ECMO (Extracorporeal Membrane Oxygenation)

Heart-lung bypass for respiratory failure

UK Albert B. Chandler Hospital and Kentucky Children’s Hospital have been designated an ECMO Center of Excellence by the Extracorporeal Life Support Organization (ELSO). (The designation is renewed every three years.) There are fewer than 100 centers of excellence in the world, most of which are in the U.S.

ECMO, or extracorporeal membrane oxygenation, is a highly specialized treatment that uses a catheter to remove blood from the body, transport the blood to a pump to circulate blood through an artificial lung back into the bloodstream of a critically ill person. This system provides heart-lung bypass support outside of the person's body.

With the designation of excellence in neonatalpediatric and adult ECMO care, UK HealthCare is one of a few centers offering a comprehensive program in extracorporeal life support (ECLS) committed to the needs of patients of all ages in respiratory failure.

The ELSO Award recognizes programs that reach the highest level of performance, innovation, satisfaction and quality. It signifies to patients and families a commitment to exceptional patient care. It also demonstrates to the health care community an assurance of high quality standards, specialized equipment and supplies, defined patient protocols, and advanced education of all staff members.

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KCH Neonatal ECMO Outcomes and Quality Assurance Metrics

ECMO Quality Metrics 2016-2020

 

KCH 2016

KCH 2017

KCH 2018

KCH 2019

KCH 2020

Neonatal ECMO Patients (n)

11

6

7

3

3

Care outcomes

 

 

 

 

 

Survival to discharge (%)

82

100

57

100

67

Infection while on ECMO (%)

1

0

0

0

0

Intracranial hemorrhage (%)

18

0

14.3

0

33

Circuit clots (%)

9

33

0

0

33

Circuit air (%)

0

0

14.3

0

0

Resource availability

 

 

 

 

 

ECMO equipment availability (%)

100

100

100

100

100

Efficient head ultrasound performance (%)

100

100

100

100

100

Utilizing order sets (%)

100

100

100

100

100

Patient satisfaction

 

 

 

 

 

Documentation of attending speaking with parents on a daily basis (%)

100

100

100

100*

100*

Efficiency

 

 

 

 

 

Length of ECMO (hours)

134

95

137

111.5

170.9


ECMO Quality Metrics 2020 and Cumulative ELSO Adjusted Outcomes (KCH vs. ELSO)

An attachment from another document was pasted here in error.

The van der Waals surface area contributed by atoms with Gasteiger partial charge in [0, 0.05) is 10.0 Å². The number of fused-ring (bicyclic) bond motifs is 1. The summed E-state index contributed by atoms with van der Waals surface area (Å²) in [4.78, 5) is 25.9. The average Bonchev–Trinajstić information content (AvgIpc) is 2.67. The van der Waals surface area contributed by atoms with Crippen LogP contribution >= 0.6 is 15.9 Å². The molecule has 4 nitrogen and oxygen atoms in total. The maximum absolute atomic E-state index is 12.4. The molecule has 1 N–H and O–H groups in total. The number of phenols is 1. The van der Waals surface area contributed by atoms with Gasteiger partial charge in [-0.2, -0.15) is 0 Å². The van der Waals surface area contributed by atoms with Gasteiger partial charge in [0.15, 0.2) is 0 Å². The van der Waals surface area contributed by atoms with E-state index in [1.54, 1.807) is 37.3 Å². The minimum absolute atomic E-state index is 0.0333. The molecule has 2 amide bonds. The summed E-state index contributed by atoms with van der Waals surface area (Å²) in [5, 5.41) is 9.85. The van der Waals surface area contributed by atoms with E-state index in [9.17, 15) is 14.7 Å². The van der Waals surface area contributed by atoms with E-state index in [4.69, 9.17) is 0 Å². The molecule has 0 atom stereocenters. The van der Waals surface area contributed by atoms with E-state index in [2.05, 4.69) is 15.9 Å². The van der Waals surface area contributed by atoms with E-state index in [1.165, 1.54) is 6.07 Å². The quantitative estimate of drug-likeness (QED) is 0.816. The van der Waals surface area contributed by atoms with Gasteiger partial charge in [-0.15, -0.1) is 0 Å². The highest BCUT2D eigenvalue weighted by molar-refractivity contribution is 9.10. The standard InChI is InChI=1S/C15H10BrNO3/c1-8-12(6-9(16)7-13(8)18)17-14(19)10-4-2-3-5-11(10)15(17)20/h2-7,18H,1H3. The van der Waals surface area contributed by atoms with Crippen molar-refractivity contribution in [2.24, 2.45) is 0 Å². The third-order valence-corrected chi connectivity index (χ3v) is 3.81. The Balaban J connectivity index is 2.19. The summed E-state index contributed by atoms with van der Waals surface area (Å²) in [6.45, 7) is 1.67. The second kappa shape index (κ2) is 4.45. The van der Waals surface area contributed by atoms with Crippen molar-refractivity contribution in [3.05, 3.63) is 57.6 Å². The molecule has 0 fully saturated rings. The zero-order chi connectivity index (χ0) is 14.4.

KCH 2020

KCH
Cumulative
2016-2020

 

ELSO Outcome #

KCH ECMO
Team Goal

Neonatal ECMO patients (n)

3

30

2937

 

Care outcomes

 

 

 

 

Survival to discharge (%)

67

80

68

>68

Infection while on ECMO (%)

0

3

2.8

<2.8

Intracranial hemorrhage (%)

33

13.3

11.1

<11.1

Circuit clots (%)

33

13.3

40.2

<40.2

Circuit air (%)

0

3

3.6

<3.6

Resource availability

 

 

 

 

ECMO equipment availability (%)

100

100

 

100%

Efficient head ultrasound performance (%)

100

100

 

100%

Utilization of order sets (%)

100

100

 

100%

Patient satisfaction

 

 

 

 

Documentation of attending speaking with parents on a daily basis while on ECMO (%)

100*

100*

 

100%

Efficiency

 

 

 

 

Length of ECMO (hours)

170.9

128.3

225

<225

Note: The U.S. ELSO data is updated semi-annually in January and July at  www.elso.org.

Definitions

Circuit air: any air bubble that is detected in the ECMO circuit.

Circuit clots: clots that develop anywhere in the ECMO circuit (tubing, pump, bladder, oxygenator, bridge). This is not unusual since blood is running through tubing.

Key

Survival to discharge (%): The higher the percentage, the better the survival.

Infection while on ECMO (%): Lower percentage is better (lower number of infections occurred).

Intracranial hemorrhage (%): Lower percentage is better (lower number of head bleeds).

Circuit clots (%): Lower percentage is better (fewer clots in circuit).

Circuit air (%): Lower percentage is better (fewer episodes of air in the circuit).

Length of ECMO (hours): Lower number of hours is better. The less time a patient spends on the ECMO circuit, the less risk of complication and the shorter time required to recover.